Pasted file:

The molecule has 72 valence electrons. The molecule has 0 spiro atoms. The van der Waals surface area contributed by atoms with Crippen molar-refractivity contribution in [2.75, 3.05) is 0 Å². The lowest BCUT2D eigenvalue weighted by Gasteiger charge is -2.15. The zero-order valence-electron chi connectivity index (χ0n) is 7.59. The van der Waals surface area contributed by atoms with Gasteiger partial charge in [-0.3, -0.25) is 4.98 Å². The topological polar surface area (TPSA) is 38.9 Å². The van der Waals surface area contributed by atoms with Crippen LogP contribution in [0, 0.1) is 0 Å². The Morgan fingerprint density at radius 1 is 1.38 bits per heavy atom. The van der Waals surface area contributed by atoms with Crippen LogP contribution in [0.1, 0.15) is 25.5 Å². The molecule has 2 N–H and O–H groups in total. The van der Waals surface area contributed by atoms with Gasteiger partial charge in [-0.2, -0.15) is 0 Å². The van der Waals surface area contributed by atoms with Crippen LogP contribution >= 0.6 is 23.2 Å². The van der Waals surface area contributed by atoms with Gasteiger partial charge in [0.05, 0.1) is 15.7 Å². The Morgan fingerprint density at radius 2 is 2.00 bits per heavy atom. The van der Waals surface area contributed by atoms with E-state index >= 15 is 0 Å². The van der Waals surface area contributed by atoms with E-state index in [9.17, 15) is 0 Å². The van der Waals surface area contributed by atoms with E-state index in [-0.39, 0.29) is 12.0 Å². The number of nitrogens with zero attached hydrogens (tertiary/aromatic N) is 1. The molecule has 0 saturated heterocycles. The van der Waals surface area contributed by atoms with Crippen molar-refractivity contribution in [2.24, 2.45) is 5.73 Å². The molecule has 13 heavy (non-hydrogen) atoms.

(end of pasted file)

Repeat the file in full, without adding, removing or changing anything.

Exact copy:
The molecule has 72 valence electrons. The molecule has 0 spiro atoms. The van der Waals surface area contributed by atoms with Crippen molar-refractivity contribution in [2.75, 3.05) is 0 Å². The lowest BCUT2D eigenvalue weighted by Gasteiger charge is -2.15. The zero-order valence-electron chi connectivity index (χ0n) is 7.59. The van der Waals surface area contributed by atoms with Gasteiger partial charge in [-0.3, -0.25) is 4.98 Å². The topological polar surface area (TPSA) is 38.9 Å². The van der Waals surface area contributed by atoms with Crippen LogP contribution in [0, 0.1) is 0 Å². The Morgan fingerprint density at radius 1 is 1.38 bits per heavy atom. The van der Waals surface area contributed by atoms with Crippen LogP contribution in [0.1, 0.15) is 25.5 Å². The molecule has 2 N–H and O–H groups in total. The van der Waals surface area contributed by atoms with Gasteiger partial charge in [-0.2, -0.15) is 0 Å². The van der Waals surface area contributed by atoms with Crippen LogP contribution >= 0.6 is 23.2 Å². The van der Waals surface area contributed by atoms with Gasteiger partial charge in [0.05, 0.1) is 15.7 Å². The Morgan fingerprint density at radius 2 is 2.00 bits per heavy atom. The van der Waals surface area contributed by atoms with E-state index >= 15 is 0 Å². The van der Waals surface area contributed by atoms with E-state index in [9.17, 15) is 0 Å². The van der Waals surface area contributed by atoms with E-state index in [-0.39, 0.29) is 12.0 Å². The number of nitrogens with zero attached hydrogens (tertiary/aromatic N) is 1. The molecule has 0 saturated heterocycles. The van der Waals surface area contributed by atoms with Crippen molar-refractivity contribution in [2.24, 2.45) is 5.73 Å². The molecule has 13 heavy (non-hydrogen) atoms.